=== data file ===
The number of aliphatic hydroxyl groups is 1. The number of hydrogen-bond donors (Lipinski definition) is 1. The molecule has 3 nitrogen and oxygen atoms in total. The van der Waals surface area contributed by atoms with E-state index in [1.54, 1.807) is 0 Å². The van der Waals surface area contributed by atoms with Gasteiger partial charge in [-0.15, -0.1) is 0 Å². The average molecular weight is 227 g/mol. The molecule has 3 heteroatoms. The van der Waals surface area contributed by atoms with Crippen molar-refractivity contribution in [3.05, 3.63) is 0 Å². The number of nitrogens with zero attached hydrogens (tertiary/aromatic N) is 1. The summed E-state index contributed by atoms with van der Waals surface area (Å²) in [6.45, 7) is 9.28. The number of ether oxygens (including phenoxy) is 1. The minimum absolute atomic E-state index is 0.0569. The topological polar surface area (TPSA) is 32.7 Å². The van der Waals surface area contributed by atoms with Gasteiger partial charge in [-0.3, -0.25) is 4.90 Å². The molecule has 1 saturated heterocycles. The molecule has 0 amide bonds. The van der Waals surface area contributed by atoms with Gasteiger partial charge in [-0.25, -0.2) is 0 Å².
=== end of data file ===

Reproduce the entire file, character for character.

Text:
The number of aliphatic hydroxyl groups is 1. The number of hydrogen-bond donors (Lipinski definition) is 1. The molecule has 3 nitrogen and oxygen atoms in total. The van der Waals surface area contributed by atoms with E-state index in [1.54, 1.807) is 0 Å². The van der Waals surface area contributed by atoms with Gasteiger partial charge in [-0.15, -0.1) is 0 Å². The average molecular weight is 227 g/mol. The molecule has 3 heteroatoms. The van der Waals surface area contributed by atoms with Crippen molar-refractivity contribution in [3.05, 3.63) is 0 Å². The number of nitrogens with zero attached hydrogens (tertiary/aromatic N) is 1. The summed E-state index contributed by atoms with van der Waals surface area (Å²) in [6.45, 7) is 9.28. The number of ether oxygens (including phenoxy) is 1. The minimum absolute atomic E-state index is 0.0569. The topological polar surface area (TPSA) is 32.7 Å². The van der Waals surface area contributed by atoms with Gasteiger partial charge in [-0.3, -0.25) is 4.90 Å². The molecule has 1 saturated heterocycles. The molecule has 0 amide bonds. The van der Waals surface area contributed by atoms with Gasteiger partial charge in [-0.25, -0.2) is 0 Å².